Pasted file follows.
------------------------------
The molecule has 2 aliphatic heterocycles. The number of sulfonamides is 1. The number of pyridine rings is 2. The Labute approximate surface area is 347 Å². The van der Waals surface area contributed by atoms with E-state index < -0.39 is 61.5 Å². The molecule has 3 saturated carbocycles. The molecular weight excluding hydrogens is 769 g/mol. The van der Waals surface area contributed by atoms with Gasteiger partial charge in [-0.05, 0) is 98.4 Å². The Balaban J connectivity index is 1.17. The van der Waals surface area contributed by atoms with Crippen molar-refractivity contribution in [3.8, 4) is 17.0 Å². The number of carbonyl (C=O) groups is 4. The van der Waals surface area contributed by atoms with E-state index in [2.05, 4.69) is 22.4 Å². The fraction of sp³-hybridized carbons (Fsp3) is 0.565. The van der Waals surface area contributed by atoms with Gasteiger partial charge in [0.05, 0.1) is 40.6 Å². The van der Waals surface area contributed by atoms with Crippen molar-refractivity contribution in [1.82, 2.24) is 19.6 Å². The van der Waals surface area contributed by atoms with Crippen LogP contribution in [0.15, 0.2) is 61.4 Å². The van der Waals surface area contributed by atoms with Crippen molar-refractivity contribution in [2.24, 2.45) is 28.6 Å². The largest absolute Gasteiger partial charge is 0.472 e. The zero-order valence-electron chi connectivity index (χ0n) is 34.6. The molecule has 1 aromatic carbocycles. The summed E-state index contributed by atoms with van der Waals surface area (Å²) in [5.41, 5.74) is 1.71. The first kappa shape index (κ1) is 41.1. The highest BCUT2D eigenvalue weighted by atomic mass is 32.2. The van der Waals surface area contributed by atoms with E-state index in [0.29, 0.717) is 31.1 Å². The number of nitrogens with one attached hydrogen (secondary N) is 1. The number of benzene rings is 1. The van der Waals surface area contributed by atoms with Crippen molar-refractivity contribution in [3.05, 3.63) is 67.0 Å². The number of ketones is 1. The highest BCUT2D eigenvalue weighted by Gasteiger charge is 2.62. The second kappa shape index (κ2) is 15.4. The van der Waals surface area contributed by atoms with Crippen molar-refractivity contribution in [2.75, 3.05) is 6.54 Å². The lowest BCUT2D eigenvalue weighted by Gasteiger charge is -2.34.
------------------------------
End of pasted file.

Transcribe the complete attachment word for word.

The molecule has 2 aliphatic heterocycles. The number of sulfonamides is 1. The number of pyridine rings is 2. The Labute approximate surface area is 347 Å². The van der Waals surface area contributed by atoms with E-state index < -0.39 is 61.5 Å². The molecule has 3 saturated carbocycles. The molecular weight excluding hydrogens is 769 g/mol. The van der Waals surface area contributed by atoms with Gasteiger partial charge in [-0.05, 0) is 98.4 Å². The Balaban J connectivity index is 1.17. The van der Waals surface area contributed by atoms with Crippen molar-refractivity contribution in [3.8, 4) is 17.0 Å². The number of carbonyl (C=O) groups is 4. The van der Waals surface area contributed by atoms with E-state index in [2.05, 4.69) is 22.4 Å². The fraction of sp³-hybridized carbons (Fsp3) is 0.565. The van der Waals surface area contributed by atoms with Gasteiger partial charge in [0.05, 0.1) is 40.6 Å². The van der Waals surface area contributed by atoms with Crippen molar-refractivity contribution in [1.82, 2.24) is 19.6 Å². The van der Waals surface area contributed by atoms with Crippen LogP contribution in [0.15, 0.2) is 61.4 Å². The van der Waals surface area contributed by atoms with Crippen molar-refractivity contribution in [2.24, 2.45) is 28.6 Å². The largest absolute Gasteiger partial charge is 0.472 e. The zero-order valence-electron chi connectivity index (χ0n) is 34.6. The molecule has 1 aromatic carbocycles. The summed E-state index contributed by atoms with van der Waals surface area (Å²) in [5.41, 5.74) is 1.71. The first kappa shape index (κ1) is 41.1. The highest BCUT2D eigenvalue weighted by atomic mass is 32.2. The van der Waals surface area contributed by atoms with E-state index in [0.29, 0.717) is 31.1 Å². The number of nitrogens with one attached hydrogen (secondary N) is 1. The number of benzene rings is 1. The van der Waals surface area contributed by atoms with Crippen molar-refractivity contribution in [3.05, 3.63) is 67.0 Å². The number of ketones is 1. The highest BCUT2D eigenvalue weighted by Gasteiger charge is 2.62. The second kappa shape index (κ2) is 15.4. The van der Waals surface area contributed by atoms with Crippen molar-refractivity contribution in [2.75, 3.05) is 6.54 Å². The lowest BCUT2D eigenvalue weighted by Gasteiger charge is -2.34.